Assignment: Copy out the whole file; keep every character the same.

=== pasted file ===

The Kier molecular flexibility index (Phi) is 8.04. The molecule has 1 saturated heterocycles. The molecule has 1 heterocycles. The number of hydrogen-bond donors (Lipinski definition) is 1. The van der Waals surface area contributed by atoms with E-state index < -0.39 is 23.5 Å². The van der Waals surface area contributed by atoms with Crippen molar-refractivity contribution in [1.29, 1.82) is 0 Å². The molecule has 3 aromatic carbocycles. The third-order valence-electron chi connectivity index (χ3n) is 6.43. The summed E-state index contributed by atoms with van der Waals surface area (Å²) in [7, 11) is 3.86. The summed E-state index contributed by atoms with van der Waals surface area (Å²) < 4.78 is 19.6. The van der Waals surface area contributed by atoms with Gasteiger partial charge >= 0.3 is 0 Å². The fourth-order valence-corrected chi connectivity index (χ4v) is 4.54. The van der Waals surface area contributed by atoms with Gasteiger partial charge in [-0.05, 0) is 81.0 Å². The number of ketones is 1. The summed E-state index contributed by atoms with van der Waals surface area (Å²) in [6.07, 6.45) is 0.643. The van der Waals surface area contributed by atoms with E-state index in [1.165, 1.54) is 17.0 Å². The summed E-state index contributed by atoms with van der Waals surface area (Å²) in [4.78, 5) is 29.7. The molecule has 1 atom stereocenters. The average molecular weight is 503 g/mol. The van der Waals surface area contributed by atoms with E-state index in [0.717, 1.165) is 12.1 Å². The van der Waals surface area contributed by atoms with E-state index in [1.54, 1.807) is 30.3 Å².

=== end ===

The Kier molecular flexibility index (Phi) is 8.04. The molecule has 1 saturated heterocycles. The molecule has 1 heterocycles. The number of hydrogen-bond donors (Lipinski definition) is 1. The van der Waals surface area contributed by atoms with E-state index < -0.39 is 23.5 Å². The van der Waals surface area contributed by atoms with Crippen molar-refractivity contribution in [1.29, 1.82) is 0 Å². The molecule has 3 aromatic carbocycles. The third-order valence-electron chi connectivity index (χ3n) is 6.43. The summed E-state index contributed by atoms with van der Waals surface area (Å²) in [7, 11) is 3.86. The summed E-state index contributed by atoms with van der Waals surface area (Å²) < 4.78 is 19.6. The van der Waals surface area contributed by atoms with Gasteiger partial charge >= 0.3 is 0 Å². The fourth-order valence-corrected chi connectivity index (χ4v) is 4.54. The van der Waals surface area contributed by atoms with Gasteiger partial charge in [-0.05, 0) is 81.0 Å². The number of ketones is 1. The summed E-state index contributed by atoms with van der Waals surface area (Å²) in [6.07, 6.45) is 0.643. The van der Waals surface area contributed by atoms with E-state index in [1.165, 1.54) is 17.0 Å². The summed E-state index contributed by atoms with van der Waals surface area (Å²) in [4.78, 5) is 29.7. The molecule has 1 atom stereocenters. The average molecular weight is 503 g/mol. The van der Waals surface area contributed by atoms with E-state index in [0.717, 1.165) is 12.1 Å². The van der Waals surface area contributed by atoms with E-state index in [1.54, 1.807) is 30.3 Å².